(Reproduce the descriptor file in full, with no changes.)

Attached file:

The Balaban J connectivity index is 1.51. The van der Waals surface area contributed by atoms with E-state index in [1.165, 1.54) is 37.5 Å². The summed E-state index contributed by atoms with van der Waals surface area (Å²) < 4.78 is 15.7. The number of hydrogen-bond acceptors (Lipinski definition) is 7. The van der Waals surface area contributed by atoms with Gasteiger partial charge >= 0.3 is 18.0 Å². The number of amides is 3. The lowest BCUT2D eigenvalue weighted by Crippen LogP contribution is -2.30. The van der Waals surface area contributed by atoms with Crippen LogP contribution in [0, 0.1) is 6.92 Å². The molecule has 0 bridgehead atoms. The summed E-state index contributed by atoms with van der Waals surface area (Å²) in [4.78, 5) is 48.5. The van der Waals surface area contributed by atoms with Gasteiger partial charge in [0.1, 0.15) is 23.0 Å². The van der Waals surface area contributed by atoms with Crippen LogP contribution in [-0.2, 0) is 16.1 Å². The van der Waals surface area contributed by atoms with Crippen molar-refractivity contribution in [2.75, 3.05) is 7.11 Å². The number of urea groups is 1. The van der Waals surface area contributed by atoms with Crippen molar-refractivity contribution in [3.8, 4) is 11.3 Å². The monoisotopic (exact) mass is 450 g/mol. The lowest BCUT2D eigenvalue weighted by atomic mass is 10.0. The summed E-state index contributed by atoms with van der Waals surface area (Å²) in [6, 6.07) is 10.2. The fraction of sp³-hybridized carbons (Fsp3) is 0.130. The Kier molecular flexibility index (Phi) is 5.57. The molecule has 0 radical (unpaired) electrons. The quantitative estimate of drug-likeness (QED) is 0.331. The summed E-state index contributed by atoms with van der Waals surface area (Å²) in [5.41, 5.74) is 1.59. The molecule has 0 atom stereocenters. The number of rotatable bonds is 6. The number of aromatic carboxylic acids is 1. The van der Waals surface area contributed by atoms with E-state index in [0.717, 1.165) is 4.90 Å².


The Balaban J connectivity index is 1.51. The van der Waals surface area contributed by atoms with E-state index in [1.165, 1.54) is 37.5 Å². The summed E-state index contributed by atoms with van der Waals surface area (Å²) < 4.78 is 15.7. The number of hydrogen-bond acceptors (Lipinski definition) is 7. The van der Waals surface area contributed by atoms with Gasteiger partial charge >= 0.3 is 18.0 Å². The number of amides is 3. The lowest BCUT2D eigenvalue weighted by Crippen LogP contribution is -2.30. The van der Waals surface area contributed by atoms with Crippen LogP contribution in [0, 0.1) is 6.92 Å². The molecule has 0 bridgehead atoms. The summed E-state index contributed by atoms with van der Waals surface area (Å²) in [4.78, 5) is 48.5. The van der Waals surface area contributed by atoms with Gasteiger partial charge in [0.1, 0.15) is 23.0 Å². The van der Waals surface area contributed by atoms with Crippen LogP contribution in [-0.2, 0) is 16.1 Å². The van der Waals surface area contributed by atoms with Crippen molar-refractivity contribution in [2.75, 3.05) is 7.11 Å². The number of urea groups is 1. The van der Waals surface area contributed by atoms with Crippen molar-refractivity contribution in [3.8, 4) is 11.3 Å². The monoisotopic (exact) mass is 450 g/mol. The lowest BCUT2D eigenvalue weighted by atomic mass is 10.0. The summed E-state index contributed by atoms with van der Waals surface area (Å²) in [6, 6.07) is 10.2. The fraction of sp³-hybridized carbons (Fsp3) is 0.130. The Kier molecular flexibility index (Phi) is 5.57. The molecule has 0 radical (unpaired) electrons. The quantitative estimate of drug-likeness (QED) is 0.331. The summed E-state index contributed by atoms with van der Waals surface area (Å²) in [5.41, 5.74) is 1.59. The molecule has 0 atom stereocenters. The number of rotatable bonds is 6. The number of aromatic carboxylic acids is 1. The van der Waals surface area contributed by atoms with E-state index in [0.717, 1.165) is 4.90 Å².